2012 AFC West Preview (cont.)
What the Broncos do best: It remains to be seen, but moving the ball figures to rank high on the list now that Manning is directing the offense.
With Tim Tebow at the controls the final 11 games last season, the Broncos finished 25th in scoring and had the most lopsided offense in the league, ranking first in rushing attempts and last in passing attempts. That won't happen with Manning, a four-time league MVP whose Indianapolis offenses ranked in the top four in scoring nine out of his 13 seasons. Manning also attempted 500 or more passes in all but two of his seasons.
What the Broncos need to improve: The run defense.
Denver ranked 22nd against the run last year and allowed five of its final six opponents, including the postseason, to gain at least 140 yards on the ground. New coordinator Jack Del Rio made run defense a point of emphasis during training camp, but the results were spotty in the preseason.
Which Bronco needs to step up: Ty Warren, defensive tackle.
He could be a key to the run defense after missing the past two seasons because of injuries. If Denver can put teams in 3rd-and-long situations, it can turn loose end Elvis Dumervil and linebacker Von Miller, who were central to the unit having the 10th most sacks in the league last year.
Predicted record: 8-8.
The Broncos' early schedule is brutal, as six of their first eight opponents were participants in last season's playoffs. That, combined with limited depth on defense, will relegate them to .500.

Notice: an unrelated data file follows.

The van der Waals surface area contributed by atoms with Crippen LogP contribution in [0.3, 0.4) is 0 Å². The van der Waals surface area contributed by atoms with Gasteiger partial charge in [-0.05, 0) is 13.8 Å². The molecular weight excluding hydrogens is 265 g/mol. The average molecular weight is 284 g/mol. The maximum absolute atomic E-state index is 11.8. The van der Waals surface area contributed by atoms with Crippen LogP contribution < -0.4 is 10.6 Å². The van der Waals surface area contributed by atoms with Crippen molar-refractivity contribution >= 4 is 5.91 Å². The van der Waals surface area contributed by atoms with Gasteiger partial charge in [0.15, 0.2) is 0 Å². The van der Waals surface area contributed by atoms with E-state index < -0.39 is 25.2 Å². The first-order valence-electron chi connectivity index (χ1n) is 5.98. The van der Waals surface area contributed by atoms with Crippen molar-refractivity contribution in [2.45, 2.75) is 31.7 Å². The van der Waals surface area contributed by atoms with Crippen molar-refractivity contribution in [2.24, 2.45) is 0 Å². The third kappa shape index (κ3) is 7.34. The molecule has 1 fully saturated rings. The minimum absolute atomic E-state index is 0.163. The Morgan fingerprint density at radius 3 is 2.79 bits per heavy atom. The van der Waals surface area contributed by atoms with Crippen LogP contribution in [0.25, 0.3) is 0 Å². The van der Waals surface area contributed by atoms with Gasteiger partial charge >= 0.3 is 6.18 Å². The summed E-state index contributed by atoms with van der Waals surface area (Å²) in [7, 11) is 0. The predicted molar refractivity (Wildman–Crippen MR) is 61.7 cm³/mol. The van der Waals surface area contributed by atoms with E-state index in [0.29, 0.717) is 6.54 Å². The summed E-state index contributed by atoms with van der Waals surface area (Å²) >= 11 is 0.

What the Raiders do best: Run the ball with a healthy Darren McFadden.
The former Arkansas standout was leading the league in rushing with 612 yards last season before sustaining a season-ending foot injury. In his last 19 games (not including the two-carry outing in Week 7 last season) he has run for 1,769 yards and averaged a staggering 5.3 yards a carry. McFadden also is a talented receiver, and new coordinator Greg Knapp plans to expand his role in that area.
What the Raiders need to improve: The passing game.
Carson Palmer couldn't develop a rapport with two of his top three projected wideouts because Denarius Moore and Jacoby Ford missed most of camp with injuries. Consequently, Palmer was forced to lean on rookies Rod Streater and Juron Criner, who despite their talents are still feeling their way. The only wideout with significant NFL experience is Darrius Heyward-Bey, who led the team in catches (64) and yards (975) last season.
Which Raiders needs to step up: Rolando McClain, middle linebacker.
Oakland's run defense has been porous in recent seasons, and McClain, the eighth pick of the 2010 draft, is part of the reason. After a promising rookie season, he took a step back last year because of injury and off-field issues. He needs a strong season for the Raiders to challenge for the division title.
Predicted record: 8-8.
First-year GM Reggie McKenzie inherited a tough situation. The Raiders were farther over the cap than any other team, and did not have a draft pick higher than the fifth round before receiving two compensatory selections in the third round. Both of those issues hurt Oakland's depth. Look for it to show late in the year.
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